Guillermo Castro H.
An environmental crisis is neither the result of a single factor nor of a combination of such. On the contrary, it results from a complex combination of modes of interaction between natural and social systems, operating for periods in time and space. This holds true for the environmental crisis in Latin America, understood within the context of the first global environmental crisis in the history of our species. The combination of facts and processes with respect to the crisis in Latin America is associated with three distinct and interdependent historical periods: (1) The first period, one of long duration, marks the interaction with the natural world of the first humans to occupy the Americas and encompasses a timespan of at least 15,000 years before the European conquest of 1500–1550. (2) The second period, one of medium duration, corresponds to European control of the region between the 16th and 19th centuries, a timespan that witnessed the creation of tributary societies grounded in noncapitalist forms of organization, such as the indigenous commune, feudal primogeniture, and the great ecclesiastical properties, which were characteristics of peripheral economies that existed within the wider framework of the emerging modern global economic system. (3) The third period, one of shorter duration, extended from 1870 to 1970 during which capitalist forms of relationships between social systems and natural systems in the region developed. This period was succeeded, beginning about 1980, by decades of transition and crisis, a process that is still ongoing.
In this transition, old and unresolved conflicts reemerge in a new context, which combines indigenous and peasant resistance to incorporation into a market economy with the fight of urban dwellers for access to the basic environmental conditions for life, such as safe drinking water, waste disposal, energy, and clean air. In this scenario, a culture of nature is taking shape, which combines general democratic demands with values and visions from indigenous and African American cultures and those of a middle-class intellectuality increasingly linked to global environmentalism. This culture faces state policies often associated with the interests of transnational corporations and complex negotiation processes for agreements on global environmental problems. In this process, the actions of the past have led to the emergence of a great diversity of development options, all of which are centered in one basic fact: that, in Latin America as elsewhere around the word, if we want a different environment we need to create different societies.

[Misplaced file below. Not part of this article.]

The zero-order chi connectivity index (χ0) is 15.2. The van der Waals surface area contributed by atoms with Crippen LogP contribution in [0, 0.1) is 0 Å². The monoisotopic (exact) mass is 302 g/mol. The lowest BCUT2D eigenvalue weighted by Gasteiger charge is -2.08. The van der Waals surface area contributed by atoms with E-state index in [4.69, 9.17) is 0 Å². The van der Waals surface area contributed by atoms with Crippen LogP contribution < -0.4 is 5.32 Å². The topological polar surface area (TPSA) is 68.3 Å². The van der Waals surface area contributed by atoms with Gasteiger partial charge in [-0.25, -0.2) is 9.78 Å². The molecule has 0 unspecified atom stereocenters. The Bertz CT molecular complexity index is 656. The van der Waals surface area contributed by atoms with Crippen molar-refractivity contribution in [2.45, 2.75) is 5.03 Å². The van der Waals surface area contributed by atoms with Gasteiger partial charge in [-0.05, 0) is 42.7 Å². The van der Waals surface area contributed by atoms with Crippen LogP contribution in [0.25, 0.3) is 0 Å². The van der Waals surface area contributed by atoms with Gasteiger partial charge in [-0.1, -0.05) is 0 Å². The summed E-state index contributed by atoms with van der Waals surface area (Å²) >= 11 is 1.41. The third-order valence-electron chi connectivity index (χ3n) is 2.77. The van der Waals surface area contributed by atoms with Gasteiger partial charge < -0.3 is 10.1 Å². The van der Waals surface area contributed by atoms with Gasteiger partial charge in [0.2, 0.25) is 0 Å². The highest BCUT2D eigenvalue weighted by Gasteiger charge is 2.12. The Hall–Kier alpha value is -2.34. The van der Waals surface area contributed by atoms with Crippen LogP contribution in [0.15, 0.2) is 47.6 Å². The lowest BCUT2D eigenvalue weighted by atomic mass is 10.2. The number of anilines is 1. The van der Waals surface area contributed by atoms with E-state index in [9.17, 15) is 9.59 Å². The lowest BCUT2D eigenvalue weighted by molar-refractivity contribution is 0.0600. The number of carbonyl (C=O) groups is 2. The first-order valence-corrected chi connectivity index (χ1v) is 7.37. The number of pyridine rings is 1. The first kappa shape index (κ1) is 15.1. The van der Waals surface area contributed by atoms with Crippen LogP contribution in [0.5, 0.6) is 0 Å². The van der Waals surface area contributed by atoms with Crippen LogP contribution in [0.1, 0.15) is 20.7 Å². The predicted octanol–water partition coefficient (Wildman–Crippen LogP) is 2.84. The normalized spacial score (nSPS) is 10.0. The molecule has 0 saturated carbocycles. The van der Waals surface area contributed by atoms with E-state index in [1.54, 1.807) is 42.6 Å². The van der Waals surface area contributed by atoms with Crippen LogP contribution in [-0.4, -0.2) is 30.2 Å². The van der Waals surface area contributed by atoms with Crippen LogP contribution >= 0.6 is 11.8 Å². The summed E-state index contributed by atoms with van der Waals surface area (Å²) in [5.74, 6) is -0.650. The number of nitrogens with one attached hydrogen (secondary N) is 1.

Coffee has played complex and diverse roles in shaping livelihoods and landscapes in Latin America. This tropical understory tree has been profitably cultivated on large estates, on peasant smallholdings, and at many scales in between. Coffee exports have fueled the economies of many parts of Latin America. At first, coffee farmers cleared and burned tropical forests to make way for their farms and increase production. Early farms benefited from the humus accumulated over centuries. In Brazil, farmers treated these tropical soils as nonrenewable resources and abandoned their farms once the soils were exhausted. In smaller coffee farms along the Cordillera—from Peru up to Mexico—coffee farming was not quite as wasteful of forests and soils. In the mid-20th century, scientific innovation in coffee farming became more widespread, especially in established coffee zones that were struggling with decreasing soil fertility, increasing soil erosion, and new diseases and pests. In the 1970s, national and international organizations promoted large-scale programs to “renovate” coffee production. These programs sought to dramatically increase productivity on coffee farms by eliminating shade, cultivating high-yielding coffee cultivars, and using chemical fertilizers and pesticides. Renovation brought tremendous gains in productivity over the short term, but at the cost of added economic and environmental vulnerability over the longer term. Since the end of the International Coffee Agreement in 1989, the global coffee market has become much more volatile. New coffee pioneer fronts are opening up in Brazil, Peru, and Honduras, while elsewhere coffee production is shrinking. NGOs and coffee farmers have promoted new forms of coffee production, especially Fair Trade and certified organic coffee. Still, most coffee farms in Latin America remain “conventional” farms, using a hybrid of modern and traditional tools. Economic and environmental sustainability remain elusive goals for many coffee farmers, and the threat is likely to increase as they grapple with the effects of climate change.